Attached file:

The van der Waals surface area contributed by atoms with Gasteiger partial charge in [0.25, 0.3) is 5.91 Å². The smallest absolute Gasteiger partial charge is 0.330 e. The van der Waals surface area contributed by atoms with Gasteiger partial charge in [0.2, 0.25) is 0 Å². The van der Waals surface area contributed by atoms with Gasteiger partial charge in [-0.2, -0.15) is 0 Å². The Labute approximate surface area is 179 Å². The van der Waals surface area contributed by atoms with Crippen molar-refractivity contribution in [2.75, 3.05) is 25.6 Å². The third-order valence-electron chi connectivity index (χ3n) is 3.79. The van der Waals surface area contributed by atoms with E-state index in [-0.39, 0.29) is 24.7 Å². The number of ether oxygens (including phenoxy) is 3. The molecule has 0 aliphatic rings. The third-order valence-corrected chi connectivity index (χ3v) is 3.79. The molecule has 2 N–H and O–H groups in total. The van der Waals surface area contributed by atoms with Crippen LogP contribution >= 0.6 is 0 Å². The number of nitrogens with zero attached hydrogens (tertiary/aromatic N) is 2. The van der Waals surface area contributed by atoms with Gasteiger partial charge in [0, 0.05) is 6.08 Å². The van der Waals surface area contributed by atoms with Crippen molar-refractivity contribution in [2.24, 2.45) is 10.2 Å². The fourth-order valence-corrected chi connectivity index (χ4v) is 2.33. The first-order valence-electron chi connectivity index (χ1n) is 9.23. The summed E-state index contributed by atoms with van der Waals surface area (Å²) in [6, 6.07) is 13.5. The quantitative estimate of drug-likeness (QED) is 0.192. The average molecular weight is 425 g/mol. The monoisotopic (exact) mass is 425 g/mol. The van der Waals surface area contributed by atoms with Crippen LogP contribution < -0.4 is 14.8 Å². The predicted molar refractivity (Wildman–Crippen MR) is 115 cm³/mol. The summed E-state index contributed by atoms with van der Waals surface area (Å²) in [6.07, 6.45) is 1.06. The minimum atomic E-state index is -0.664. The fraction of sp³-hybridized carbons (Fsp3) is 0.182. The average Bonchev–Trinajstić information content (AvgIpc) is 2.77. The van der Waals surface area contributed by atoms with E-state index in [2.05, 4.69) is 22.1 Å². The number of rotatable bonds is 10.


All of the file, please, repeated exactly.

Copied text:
The van der Waals surface area contributed by atoms with Gasteiger partial charge in [0.25, 0.3) is 5.91 Å². The smallest absolute Gasteiger partial charge is 0.330 e. The van der Waals surface area contributed by atoms with Gasteiger partial charge in [0.2, 0.25) is 0 Å². The van der Waals surface area contributed by atoms with Gasteiger partial charge in [-0.2, -0.15) is 0 Å². The Labute approximate surface area is 179 Å². The van der Waals surface area contributed by atoms with Crippen molar-refractivity contribution in [2.75, 3.05) is 25.6 Å². The third-order valence-electron chi connectivity index (χ3n) is 3.79. The van der Waals surface area contributed by atoms with E-state index in [-0.39, 0.29) is 24.7 Å². The number of ether oxygens (including phenoxy) is 3. The molecule has 0 aliphatic rings. The third-order valence-corrected chi connectivity index (χ3v) is 3.79. The molecule has 2 N–H and O–H groups in total. The van der Waals surface area contributed by atoms with Crippen LogP contribution >= 0.6 is 0 Å². The number of nitrogens with zero attached hydrogens (tertiary/aromatic N) is 2. The van der Waals surface area contributed by atoms with Gasteiger partial charge in [0, 0.05) is 6.08 Å². The van der Waals surface area contributed by atoms with Crippen molar-refractivity contribution in [2.24, 2.45) is 10.2 Å². The fourth-order valence-corrected chi connectivity index (χ4v) is 2.33. The first-order valence-electron chi connectivity index (χ1n) is 9.23. The summed E-state index contributed by atoms with van der Waals surface area (Å²) in [6, 6.07) is 13.5. The quantitative estimate of drug-likeness (QED) is 0.192. The average molecular weight is 425 g/mol. The monoisotopic (exact) mass is 425 g/mol. The van der Waals surface area contributed by atoms with Crippen LogP contribution < -0.4 is 14.8 Å². The predicted molar refractivity (Wildman–Crippen MR) is 115 cm³/mol. The summed E-state index contributed by atoms with van der Waals surface area (Å²) in [6.07, 6.45) is 1.06. The minimum atomic E-state index is -0.664. The fraction of sp³-hybridized carbons (Fsp3) is 0.182. The average Bonchev–Trinajstić information content (AvgIpc) is 2.77. The van der Waals surface area contributed by atoms with E-state index in [2.05, 4.69) is 22.1 Å². The number of rotatable bonds is 10.